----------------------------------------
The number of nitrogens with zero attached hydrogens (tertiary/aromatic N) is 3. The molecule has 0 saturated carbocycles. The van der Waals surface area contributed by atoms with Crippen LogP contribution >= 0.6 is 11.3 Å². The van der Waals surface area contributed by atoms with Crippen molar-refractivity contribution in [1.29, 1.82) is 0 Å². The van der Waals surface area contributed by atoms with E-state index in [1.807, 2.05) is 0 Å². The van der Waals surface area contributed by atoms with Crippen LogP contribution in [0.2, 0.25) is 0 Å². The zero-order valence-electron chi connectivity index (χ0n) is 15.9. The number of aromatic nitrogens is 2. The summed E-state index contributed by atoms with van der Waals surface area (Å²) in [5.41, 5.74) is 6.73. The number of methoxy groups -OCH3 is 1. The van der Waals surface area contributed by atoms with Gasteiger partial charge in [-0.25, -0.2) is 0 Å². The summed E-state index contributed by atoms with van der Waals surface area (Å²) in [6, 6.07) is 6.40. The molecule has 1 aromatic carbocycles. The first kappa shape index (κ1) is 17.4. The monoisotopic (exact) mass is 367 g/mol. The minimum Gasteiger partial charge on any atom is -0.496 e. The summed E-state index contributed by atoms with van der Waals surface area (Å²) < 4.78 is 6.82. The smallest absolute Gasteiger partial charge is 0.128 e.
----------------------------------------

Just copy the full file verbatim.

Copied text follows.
The number of nitrogens with zero attached hydrogens (tertiary/aromatic N) is 3. The molecule has 0 saturated carbocycles. The van der Waals surface area contributed by atoms with Crippen LogP contribution >= 0.6 is 11.3 Å². The van der Waals surface area contributed by atoms with Crippen molar-refractivity contribution in [1.29, 1.82) is 0 Å². The van der Waals surface area contributed by atoms with E-state index in [1.807, 2.05) is 0 Å². The van der Waals surface area contributed by atoms with Crippen LogP contribution in [0.2, 0.25) is 0 Å². The zero-order valence-electron chi connectivity index (χ0n) is 15.9. The number of aromatic nitrogens is 2. The summed E-state index contributed by atoms with van der Waals surface area (Å²) in [5.41, 5.74) is 6.73. The number of methoxy groups -OCH3 is 1. The van der Waals surface area contributed by atoms with Gasteiger partial charge in [-0.25, -0.2) is 0 Å². The summed E-state index contributed by atoms with van der Waals surface area (Å²) in [6, 6.07) is 6.40. The molecule has 1 aromatic carbocycles. The first kappa shape index (κ1) is 17.4. The monoisotopic (exact) mass is 367 g/mol. The minimum Gasteiger partial charge on any atom is -0.496 e. The summed E-state index contributed by atoms with van der Waals surface area (Å²) < 4.78 is 6.82. The smallest absolute Gasteiger partial charge is 0.128 e.